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Jennifer Esposito in The Proposal.
In the movie she actually carries a revolver,
not an automatic.

I picked The Proposal (2001) up a couple of weeks ago. I had
never heard of it and I didn't know any of the stars. I was thus
prepared to be disappointed. As it turned out, it is one of the best
crime/detective movies I've seen in a good while. So if you've already
seen The Departed and are asking yourself "what next?" amongst all
the lackluster fare these days, this is a movie you might be interested in.

The movie stars Jennifer Esposito and Nick Moran. I had never heard of
either of them, in spite of the fact that they both have a pretty good
number of movies or television shows on their resume. Esposito reminded
me of Jennifer Aniston's tougher older sister. I wasn't really drawn to
her in the opening minutes of the movie, but she kind of grew on me. And
I guarantee that she gives a whole new nuance to the line "You dropped
your peaches." As for Moran, he was excellent in this. There's something
about the shape of his face and especially his voice that remind me of
the young John Savage.

Here's the set-up. Detective Terry Martin has been undercover for six
months, posing as a fence and trying to get some concrete evidence
against a minor crime boss named Simon. Since he is patted down for a
wire virtually every time he comes into Simon's presence, he carries a
fake .9mm automatic in his holster which actually contains a micro-
cassette recorder. He has dozens of tapes on Simon collected, but has
yet to get that really big admission on tape that will nail the guy for
something big. He has also been using the excuse of a demanding wife to
distance himself from the operation when he needs to. Which works out
fine until he is invited to attend Simon's birthday party and is told to
bring his wife.

He needs to come up with someone to pose as his wife, and he needs to do
it quick. Working with his supervisor they call in a cop from the records
department named Susan Reese. Susan agrees to the job, but after spending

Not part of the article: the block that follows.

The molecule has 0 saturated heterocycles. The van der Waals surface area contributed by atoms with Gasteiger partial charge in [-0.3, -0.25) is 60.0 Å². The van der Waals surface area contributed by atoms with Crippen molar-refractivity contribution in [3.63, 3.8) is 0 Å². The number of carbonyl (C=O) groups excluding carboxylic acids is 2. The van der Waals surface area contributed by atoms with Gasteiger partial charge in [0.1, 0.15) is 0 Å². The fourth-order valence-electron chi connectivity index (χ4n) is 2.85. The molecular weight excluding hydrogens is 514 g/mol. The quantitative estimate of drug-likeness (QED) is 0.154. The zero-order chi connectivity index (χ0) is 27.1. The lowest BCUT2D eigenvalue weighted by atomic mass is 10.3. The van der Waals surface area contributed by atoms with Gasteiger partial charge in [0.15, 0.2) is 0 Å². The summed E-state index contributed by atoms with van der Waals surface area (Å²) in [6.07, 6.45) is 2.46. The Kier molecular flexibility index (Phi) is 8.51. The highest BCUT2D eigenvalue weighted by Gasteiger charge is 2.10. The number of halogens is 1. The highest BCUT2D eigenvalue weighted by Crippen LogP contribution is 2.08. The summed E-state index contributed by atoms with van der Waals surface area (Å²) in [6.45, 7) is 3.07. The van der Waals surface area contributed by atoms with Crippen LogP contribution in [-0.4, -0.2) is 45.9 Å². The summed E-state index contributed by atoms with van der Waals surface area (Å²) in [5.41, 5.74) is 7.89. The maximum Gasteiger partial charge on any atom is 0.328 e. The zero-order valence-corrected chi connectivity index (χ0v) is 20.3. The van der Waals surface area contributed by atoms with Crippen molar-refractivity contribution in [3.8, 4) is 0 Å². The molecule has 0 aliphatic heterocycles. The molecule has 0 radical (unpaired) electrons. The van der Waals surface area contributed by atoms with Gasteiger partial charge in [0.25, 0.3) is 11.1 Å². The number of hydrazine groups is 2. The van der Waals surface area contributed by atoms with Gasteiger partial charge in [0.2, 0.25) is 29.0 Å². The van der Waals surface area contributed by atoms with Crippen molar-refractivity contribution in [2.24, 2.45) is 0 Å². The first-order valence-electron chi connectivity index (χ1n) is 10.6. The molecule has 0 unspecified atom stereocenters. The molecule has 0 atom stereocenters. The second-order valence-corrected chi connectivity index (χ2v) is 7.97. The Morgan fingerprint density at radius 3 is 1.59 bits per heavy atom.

a couple of years doing Excel spreadsheets she's aching to do some real
investigative work and demands to be filled in on the details. Terry is
experienced, and cautious to the extent of paranoia. Susan has no experience
and, as it turns out, becomes kind of a loose cannon in it all.


Nick Moran

Nevertheless Susan's presence eventually gives Terry the opportunity to
get in closer to Simon than he has ever been before. Invited to a
weekend shin-dig at Simon's country home, the two have the opportunity
to finally get the goods on Simon — either that, or get themselves
killed.

The character of Simon in this is a real dick. This is one bad guy you
want to see brought down — no shades-of-grey noir-ish moral ground
here, you just want to see his ass nailed to the wall.

The plot of the movie is interesting and has enough good twists and
turns to keep most people happy. The plot progresses smoothly and
clearly in spite of the twists — this isn't one of those movies you
have to see five times to figure out what the hell happened. The
Proposal
is also filled with those little details that give it quite
a bit of Realism.

One minor point. After having watched the movie twice I still don't
quite understand where the title came from. There isn't anything in the
plot/script that I could locate that really suggests anything like "a
proposal" being made. The French version was titled Dangereuse
Proposition,
which makes a lot more sense.

I'm not going to sit here and claim that this is a classic movie like
The Big Sleep or Chinatown. But it is one of the better cop movies
I've seen lately. There being a lot of positives about the movie and
really nothing in the way of negatives, I have to give this a 4 GU rating.

P.M.P.I. Rating (Out of 5)

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